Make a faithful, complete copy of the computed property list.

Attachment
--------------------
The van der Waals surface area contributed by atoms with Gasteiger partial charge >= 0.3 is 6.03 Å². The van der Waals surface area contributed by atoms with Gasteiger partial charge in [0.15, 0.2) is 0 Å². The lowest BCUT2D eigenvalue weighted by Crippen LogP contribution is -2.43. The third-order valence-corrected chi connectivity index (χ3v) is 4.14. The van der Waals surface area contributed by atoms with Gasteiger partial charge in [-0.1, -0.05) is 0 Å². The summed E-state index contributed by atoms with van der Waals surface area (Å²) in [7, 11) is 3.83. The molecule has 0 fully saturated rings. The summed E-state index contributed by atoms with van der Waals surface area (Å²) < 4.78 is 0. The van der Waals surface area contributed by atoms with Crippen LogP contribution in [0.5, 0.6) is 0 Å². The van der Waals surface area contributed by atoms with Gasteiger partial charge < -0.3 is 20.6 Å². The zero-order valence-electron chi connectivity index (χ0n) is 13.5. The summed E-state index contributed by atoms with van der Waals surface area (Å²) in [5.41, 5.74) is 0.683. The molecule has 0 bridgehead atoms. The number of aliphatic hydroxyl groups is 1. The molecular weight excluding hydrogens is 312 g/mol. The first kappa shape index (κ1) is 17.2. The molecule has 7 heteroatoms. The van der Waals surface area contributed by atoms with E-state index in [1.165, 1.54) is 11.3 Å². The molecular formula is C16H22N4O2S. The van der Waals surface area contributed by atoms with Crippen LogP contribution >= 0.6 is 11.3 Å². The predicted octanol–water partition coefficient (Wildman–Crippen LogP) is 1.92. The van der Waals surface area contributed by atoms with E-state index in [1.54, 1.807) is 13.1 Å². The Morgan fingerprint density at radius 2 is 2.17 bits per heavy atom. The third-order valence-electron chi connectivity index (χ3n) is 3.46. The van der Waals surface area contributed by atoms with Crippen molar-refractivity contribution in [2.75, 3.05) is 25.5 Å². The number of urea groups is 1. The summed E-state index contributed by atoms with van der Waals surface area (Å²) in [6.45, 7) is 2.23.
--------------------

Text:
The van der Waals surface area contributed by atoms with Gasteiger partial charge >= 0.3 is 6.03 Å². The van der Waals surface area contributed by atoms with Gasteiger partial charge in [0.15, 0.2) is 0 Å². The lowest BCUT2D eigenvalue weighted by Crippen LogP contribution is -2.43. The third-order valence-corrected chi connectivity index (χ3v) is 4.14. The van der Waals surface area contributed by atoms with Gasteiger partial charge in [-0.1, -0.05) is 0 Å². The summed E-state index contributed by atoms with van der Waals surface area (Å²) in [7, 11) is 3.83. The molecule has 0 fully saturated rings. The summed E-state index contributed by atoms with van der Waals surface area (Å²) < 4.78 is 0. The van der Waals surface area contributed by atoms with Crippen LogP contribution in [0.5, 0.6) is 0 Å². The van der Waals surface area contributed by atoms with Gasteiger partial charge < -0.3 is 20.6 Å². The zero-order valence-electron chi connectivity index (χ0n) is 13.5. The summed E-state index contributed by atoms with van der Waals surface area (Å²) in [5.41, 5.74) is 0.683. The molecule has 0 bridgehead atoms. The number of aliphatic hydroxyl groups is 1. The molecular weight excluding hydrogens is 312 g/mol. The first kappa shape index (κ1) is 17.2. The molecule has 7 heteroatoms. The van der Waals surface area contributed by atoms with E-state index in [1.165, 1.54) is 11.3 Å². The molecular formula is C16H22N4O2S. The van der Waals surface area contributed by atoms with Crippen LogP contribution >= 0.6 is 11.3 Å². The predicted octanol–water partition coefficient (Wildman–Crippen LogP) is 1.92. The van der Waals surface area contributed by atoms with E-state index in [1.54, 1.807) is 13.1 Å². The Morgan fingerprint density at radius 2 is 2.17 bits per heavy atom. The third-order valence-electron chi connectivity index (χ3n) is 3.46. The van der Waals surface area contributed by atoms with Crippen molar-refractivity contribution in [2.75, 3.05) is 25.5 Å². The number of urea groups is 1. The summed E-state index contributed by atoms with van der Waals surface area (Å²) in [6.45, 7) is 2.23.